The Seventh Circuit just sent a pretty blunt message to the Supreme Court: its rubric for analyzing abortion law stinks, and the Seventh Circuit has neither the time nor the inclination to clean up the mess SCOTUS created.
The case is Planned Parenthood of Indiana and Kentucky, Inc. v. Kristina Box, Commissioner, Indiana State Department of Health, et al., and it’s about a 2017 revision to Indiana’s abortion law.
Senate Enrolled Act 404 would remove an option for minors to petition a judge to grant permission to have an abortion without parental consent. The revision would likely only affect a small group of young women; the vast majority – indeed, in 2015, 96-percent of Indiana minors who sought abortions – proceed with the consent of their parents. The change would mean that the few who might pursue court approval to proceed without parental consent would no longer have the option to even request “judicial bypass.”
The ACLU took up the case against the change in law, arguing that requiring all minors to obtain parental consent without exception could prove harmful to some – particularly those who are victims of domestic abuse. In that context, the stringent law would constitute an “undue burden” on the First Amendment right to have an abortion.
U.S. District Court Judge Sarah Evans Barker agreed and issued a preliminary injunction in 2017; as a result, the law was prevented from going into effect.
The State of Indiana appealed Judge Barker’s injunction, and a three-judge panel of the Seventh Circuit Court of Appeals upheld her order, agreeing that the parental consent requirement constituted an undue burden. The judges, however, were not of one mind. Judge Michael Kanne dissented, writing that the law’s challengers hadn’t provided nearly enough evidence to that the law was burdensome. That law, after all, hadn’t actually affected anyone yet. Still, the injunction remained in place after the 2-1 vote.
Indiana tried yet again, this time requesting a rehearing by the full (en banc) Seventh Circuit. Wednesday, writing for the full appellate court, Circuit Judge Frank H. Easterbrook refused Indiana’s request. The judges, it appears, aren’t all that comfortable exercising their judgment when it comes to teenage girls and abortion.
In essence, the court denied rehearing on the grounds that no one is likely to agree about what “undue burden” really means. Apparently, one judge’s undue burden is another’s minor inconvenience. When the case was presented to the three-judge panel, even those three couldn’t agree, so there’s little reason to think a larger bench would mean more agreement.
I’ve got to hand it to the Seventh Circuit – this is virtuoso-level passing of the buck. If there’s anything about which we can we can all agree, it’s that when abortion is the issue, no one agrees about anything. On that basis, the court punted the entire matter up to SCOTUS, remarking that since it created this unmanageable legal standard, it should be the one to make the tough calls:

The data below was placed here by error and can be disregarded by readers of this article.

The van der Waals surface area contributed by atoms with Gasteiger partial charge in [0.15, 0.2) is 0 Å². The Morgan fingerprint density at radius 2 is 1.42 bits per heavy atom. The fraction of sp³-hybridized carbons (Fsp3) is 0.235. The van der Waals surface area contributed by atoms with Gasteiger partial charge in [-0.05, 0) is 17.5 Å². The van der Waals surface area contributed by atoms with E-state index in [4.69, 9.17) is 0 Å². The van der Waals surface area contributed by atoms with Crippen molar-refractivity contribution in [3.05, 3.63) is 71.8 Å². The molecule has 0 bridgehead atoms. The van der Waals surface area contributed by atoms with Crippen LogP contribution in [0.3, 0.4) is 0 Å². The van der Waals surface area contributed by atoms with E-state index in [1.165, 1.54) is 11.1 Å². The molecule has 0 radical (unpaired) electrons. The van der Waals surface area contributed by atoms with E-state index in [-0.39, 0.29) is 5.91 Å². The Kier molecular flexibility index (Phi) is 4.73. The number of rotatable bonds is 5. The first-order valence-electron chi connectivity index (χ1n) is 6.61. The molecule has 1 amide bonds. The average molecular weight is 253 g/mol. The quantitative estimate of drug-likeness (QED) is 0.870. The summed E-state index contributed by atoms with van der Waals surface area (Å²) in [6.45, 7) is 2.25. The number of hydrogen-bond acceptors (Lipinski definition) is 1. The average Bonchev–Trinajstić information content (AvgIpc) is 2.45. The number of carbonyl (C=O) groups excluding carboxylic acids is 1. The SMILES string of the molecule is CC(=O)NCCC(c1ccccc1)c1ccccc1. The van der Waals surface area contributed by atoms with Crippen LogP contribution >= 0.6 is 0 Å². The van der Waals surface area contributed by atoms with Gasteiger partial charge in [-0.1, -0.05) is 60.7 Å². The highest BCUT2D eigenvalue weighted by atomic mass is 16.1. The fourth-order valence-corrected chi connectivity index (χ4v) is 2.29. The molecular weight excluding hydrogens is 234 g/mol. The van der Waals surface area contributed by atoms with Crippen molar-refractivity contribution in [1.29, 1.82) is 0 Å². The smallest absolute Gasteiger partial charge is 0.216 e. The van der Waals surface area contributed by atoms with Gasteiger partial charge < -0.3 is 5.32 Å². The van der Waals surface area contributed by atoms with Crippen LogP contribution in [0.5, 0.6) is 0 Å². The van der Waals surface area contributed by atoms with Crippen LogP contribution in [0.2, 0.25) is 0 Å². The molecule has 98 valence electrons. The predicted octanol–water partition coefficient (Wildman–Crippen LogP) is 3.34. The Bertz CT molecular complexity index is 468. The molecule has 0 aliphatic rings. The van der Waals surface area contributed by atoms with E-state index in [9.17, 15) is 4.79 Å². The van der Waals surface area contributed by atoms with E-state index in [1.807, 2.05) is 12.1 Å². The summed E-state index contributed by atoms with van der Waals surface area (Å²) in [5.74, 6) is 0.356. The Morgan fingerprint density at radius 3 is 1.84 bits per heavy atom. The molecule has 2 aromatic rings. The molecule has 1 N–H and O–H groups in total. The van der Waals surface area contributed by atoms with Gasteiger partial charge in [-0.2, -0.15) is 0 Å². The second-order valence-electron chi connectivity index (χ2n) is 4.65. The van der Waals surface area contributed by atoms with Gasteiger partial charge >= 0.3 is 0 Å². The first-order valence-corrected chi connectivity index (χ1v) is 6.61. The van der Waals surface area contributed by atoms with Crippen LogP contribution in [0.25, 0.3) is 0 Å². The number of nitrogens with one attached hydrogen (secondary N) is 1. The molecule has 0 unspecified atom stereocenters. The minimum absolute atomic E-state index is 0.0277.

Only the Justices, the proprietors of the undue-burden standard, can apply it to a new category of statute, such as the one Indiana has enacted. Three circuit judges already have guessed how that inquiry would come out; they did not agree. The quality of our work cannot be improved by having eight more circuit judges try the same exercise. It is better to send this dispute on its way to the only institution that can give an authoritative answer.
Since the Seventh Circuit appears uncomfortable exercising its judgment, I’m going to go ahead and exercise mine.
Judge Easterbrook’s claim that an injunction stopping a law from going into effect “prevents the judiciary from knowing what a law really does” is silly in this context. It hardly takes a soothsayer to predict that with this law some pregnant teenager will be beaten at home when she attempts to get parental permission for an abortion. We all know that parental consent looks quite different in dysfunctional families than it does in healthy ones. We also know that, in some cases, the requirement of parental consent can have positive impact. Whether the burden outweighs the benefit is a determination worthy of weighty consideration, and it’s certainly not a call for which I’d want to be responsible. Glad Judge Easterbrook and I could agree.
[image via Saul Loeb/AFP/Getty Images]
This is an opinion piece. The views expressed in this article are those of just the author.